BY ANN McCREARY
Wildfires that devastated area forests last fall are expected to result in a bountiful crop of morel mushrooms this spring – and an onslaught of commercial pickers who will come to harvest the delectable fungi. Okanogan-Wenatchee National Forest officials are preparing for large numbers of commercial mushroom pickers who flock to recently burned areas throughout the Northwest to harvest morels that thrive after forest fires.
“You often get a huge flush of [mushroom] growth after a fire,” said Stuart Woolley, resources staff officer for the forest. The bountiful harvest in turn lures an influx of commercial pickers, Woolley said. “Burn it, and they will come.”
Depending on growing conditions, the mushroom crop is expected to begin emerging as early as next week, and the Forest Service is preparing to accommodate the out-of-area pickers by establishing designated campsites and distributing information about mushroom harvesting regulations.
In the Methow Valley, national forest system lands that were burned in the Leecher, Goat, Hunter and Buckhorn fires will be open to harvesting this spring, Woolley said. Designated campsites for commercial pickers will be established at the Black Canyon snow park and at the South Summit and North Summit snow parks near Loup Loup Pass.
The commercial harvesters are required to use the designated camps, which will be equipped with garbage dumpsters and portable toilets.
“Directing commercial harvesters to designated camping areas will minimize impacts to fragile soils within the fire areas, help with vegetation recovery, protect riparian areas from large group camping impacts, and limit impact to wildlife,” Woolley said.
The Forest Service will also have information about mushroom harvesting available at the campsites, he said. Commercial harvesters are required to have a permit from the Forest Service. The permits range from $20 for a four-day permit to $100 for a season permit, which runs from April 15 through July 31. Commercial harvesters generally know they need a permit and come to Forest Service offices to purchase them, Woolley said. Communicating with the pickers is sometimes complicated by language barriers, Woolley added. “In some cases there’s only one person in a group who speaks English,” he said. “We’ll be translating our information into Spanish, Russian, Vietnamese and Cambodian.”
People harvesting mushrooms for their own consumption are not required to have a permit, and are restricted to three gallons of mushrooms a day, Woolley said. A new requirement this year is that they are required to make a vertical cut down the stem of each mushroom or remove the stem immediately after harvest.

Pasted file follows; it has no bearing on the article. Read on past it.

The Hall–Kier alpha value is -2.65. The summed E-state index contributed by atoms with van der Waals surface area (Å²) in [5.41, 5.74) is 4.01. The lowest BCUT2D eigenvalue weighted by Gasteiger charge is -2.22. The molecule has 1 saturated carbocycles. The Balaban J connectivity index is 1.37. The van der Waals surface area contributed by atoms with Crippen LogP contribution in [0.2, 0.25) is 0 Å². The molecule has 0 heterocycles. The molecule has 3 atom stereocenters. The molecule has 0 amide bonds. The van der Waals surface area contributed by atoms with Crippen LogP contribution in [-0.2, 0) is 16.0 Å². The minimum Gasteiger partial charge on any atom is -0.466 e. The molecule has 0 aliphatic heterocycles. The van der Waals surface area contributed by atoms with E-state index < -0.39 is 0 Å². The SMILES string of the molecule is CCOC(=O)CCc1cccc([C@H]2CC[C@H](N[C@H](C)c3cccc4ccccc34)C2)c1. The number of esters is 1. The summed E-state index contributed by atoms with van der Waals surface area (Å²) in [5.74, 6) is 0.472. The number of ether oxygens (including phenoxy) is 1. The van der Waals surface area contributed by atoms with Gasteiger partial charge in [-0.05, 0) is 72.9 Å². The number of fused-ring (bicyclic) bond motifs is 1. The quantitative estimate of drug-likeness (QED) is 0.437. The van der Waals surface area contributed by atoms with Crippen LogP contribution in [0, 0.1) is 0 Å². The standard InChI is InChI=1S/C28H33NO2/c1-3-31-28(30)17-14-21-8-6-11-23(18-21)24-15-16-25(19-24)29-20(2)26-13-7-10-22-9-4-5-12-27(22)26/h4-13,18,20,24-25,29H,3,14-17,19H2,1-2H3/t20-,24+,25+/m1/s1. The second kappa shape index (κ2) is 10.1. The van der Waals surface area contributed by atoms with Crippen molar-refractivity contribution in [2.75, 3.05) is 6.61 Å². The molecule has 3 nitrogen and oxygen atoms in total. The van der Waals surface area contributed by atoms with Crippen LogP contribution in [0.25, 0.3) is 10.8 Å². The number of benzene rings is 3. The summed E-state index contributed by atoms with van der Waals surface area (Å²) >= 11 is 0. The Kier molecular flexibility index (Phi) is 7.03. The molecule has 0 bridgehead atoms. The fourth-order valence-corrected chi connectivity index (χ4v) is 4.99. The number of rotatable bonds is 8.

“This will make mushrooms worthless as a commercial product. It’s an easy way to differentiate personal use from commercial use,” he said.
Harvesting morels “is petty heavy-duty manual labor,” Woolley said. He said commercial pickers take their mushrooms to “buying stations … off national forest system land somewhere. They might set up in a grocery store parking lot. They’ll buy the mushrooms right there on site and daily ship them out.”
Some buyers dry the mushrooms immediately, Woolley said. Transactions are cash-based, he added.
“It’s kind of its own little economy that moves around wherever the mushrooms are available,” Woolley said.
The last time national forests in this area experienced an influx of commercial pickers was in 2007, following the huge Tripod fire that burned 175,000 acres stretching from Winthrop to Conconully and Loomis. Woolley said the Forest Service is basing its preparations for this season on past experience.
“It’s an influx of people that don’t normally come to central Washington,” Woolley said. He said the Forest Service is advising county commissioners and sheriff’s departments in Okanogan, Chelan and Kittitas counties about the anticipated arrival of pickers.
The growing season for morels begins as snow melts and continues through July, but the abundance is affected by weather, said Mick Mueller, an amateur mycologist and environmental coordinator for the Wenatchee River Ranger District. “Soil moisture and temperature vary enough that in some years very few morels pop up in burned areas,” he said.
Morels love burned areas because large amounts of nutrients are released into the soil from burned trees and foliage, Woolley said. The crop is expected to be good not only in the Methow Valley Ranger District, but also in areas that burned last fall on the Chelan, Entiat, Wenatchee River and Cle Elum Ranger Districts as well.
Information about commercial or personal use mushroom harvesting and maps of harvesting areas will be posted by the end of this week on the Okanogan-Wenatchee National Forest website, www.fs.usda.gov/goto/okanwen/mushroom.
Fresh morels, long considered a culinary delicacy, appear in local grocery stores each spring. Teri Jenkins, who works in the produce department at Hank’s Harvest Foods in Twisp, said the store buys them from local pickers who have a commercial permit.
“They’re really expensive. But people who know what they are really want them,” Jenkins said. The mushrooms sold for $12.99 per pound last year, said Cheryl Judd, produce manager.
File photo by Robin Doggett